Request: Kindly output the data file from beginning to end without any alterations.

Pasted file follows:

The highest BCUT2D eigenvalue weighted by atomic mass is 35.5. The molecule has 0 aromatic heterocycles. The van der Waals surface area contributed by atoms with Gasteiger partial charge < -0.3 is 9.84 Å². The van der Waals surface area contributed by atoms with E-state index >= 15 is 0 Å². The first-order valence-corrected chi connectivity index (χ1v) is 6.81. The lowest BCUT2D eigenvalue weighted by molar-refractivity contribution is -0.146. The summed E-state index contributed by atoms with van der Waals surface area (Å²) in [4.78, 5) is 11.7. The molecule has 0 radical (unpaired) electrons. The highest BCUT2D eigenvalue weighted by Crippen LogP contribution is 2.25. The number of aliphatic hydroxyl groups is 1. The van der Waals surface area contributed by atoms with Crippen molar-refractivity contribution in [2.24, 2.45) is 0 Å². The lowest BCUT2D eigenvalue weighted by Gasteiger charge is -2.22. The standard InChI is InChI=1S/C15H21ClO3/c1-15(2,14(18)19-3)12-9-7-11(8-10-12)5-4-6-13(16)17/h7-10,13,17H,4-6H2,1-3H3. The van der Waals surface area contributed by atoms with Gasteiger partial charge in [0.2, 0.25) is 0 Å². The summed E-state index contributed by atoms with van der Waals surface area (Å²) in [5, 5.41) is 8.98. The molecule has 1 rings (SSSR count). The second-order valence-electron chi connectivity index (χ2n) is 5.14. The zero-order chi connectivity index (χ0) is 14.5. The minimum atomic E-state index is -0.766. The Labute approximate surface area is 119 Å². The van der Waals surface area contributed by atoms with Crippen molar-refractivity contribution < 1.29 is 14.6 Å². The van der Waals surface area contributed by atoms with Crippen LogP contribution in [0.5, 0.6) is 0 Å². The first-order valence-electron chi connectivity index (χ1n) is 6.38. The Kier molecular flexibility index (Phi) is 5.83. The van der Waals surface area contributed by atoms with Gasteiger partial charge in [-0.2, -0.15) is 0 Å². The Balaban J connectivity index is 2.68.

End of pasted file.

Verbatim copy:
The highest BCUT2D eigenvalue weighted by atomic mass is 35.5. The molecule has 0 aromatic heterocycles. The van der Waals surface area contributed by atoms with Gasteiger partial charge < -0.3 is 9.84 Å². The van der Waals surface area contributed by atoms with E-state index >= 15 is 0 Å². The first-order valence-corrected chi connectivity index (χ1v) is 6.81. The lowest BCUT2D eigenvalue weighted by molar-refractivity contribution is -0.146. The summed E-state index contributed by atoms with van der Waals surface area (Å²) in [4.78, 5) is 11.7. The molecule has 0 radical (unpaired) electrons. The highest BCUT2D eigenvalue weighted by Crippen LogP contribution is 2.25. The number of aliphatic hydroxyl groups is 1. The van der Waals surface area contributed by atoms with Crippen molar-refractivity contribution in [2.24, 2.45) is 0 Å². The lowest BCUT2D eigenvalue weighted by Gasteiger charge is -2.22. The standard InChI is InChI=1S/C15H21ClO3/c1-15(2,14(18)19-3)12-9-7-11(8-10-12)5-4-6-13(16)17/h7-10,13,17H,4-6H2,1-3H3. The van der Waals surface area contributed by atoms with Gasteiger partial charge in [0.2, 0.25) is 0 Å². The summed E-state index contributed by atoms with van der Waals surface area (Å²) in [5, 5.41) is 8.98. The molecule has 1 rings (SSSR count). The second-order valence-electron chi connectivity index (χ2n) is 5.14. The zero-order chi connectivity index (χ0) is 14.5. The minimum atomic E-state index is -0.766. The Labute approximate surface area is 119 Å². The van der Waals surface area contributed by atoms with Crippen molar-refractivity contribution < 1.29 is 14.6 Å². The van der Waals surface area contributed by atoms with Crippen LogP contribution in [0.5, 0.6) is 0 Å². The first-order valence-electron chi connectivity index (χ1n) is 6.38. The Kier molecular flexibility index (Phi) is 5.83. The van der Waals surface area contributed by atoms with Gasteiger partial charge in [-0.2, -0.15) is 0 Å². The Balaban J connectivity index is 2.68.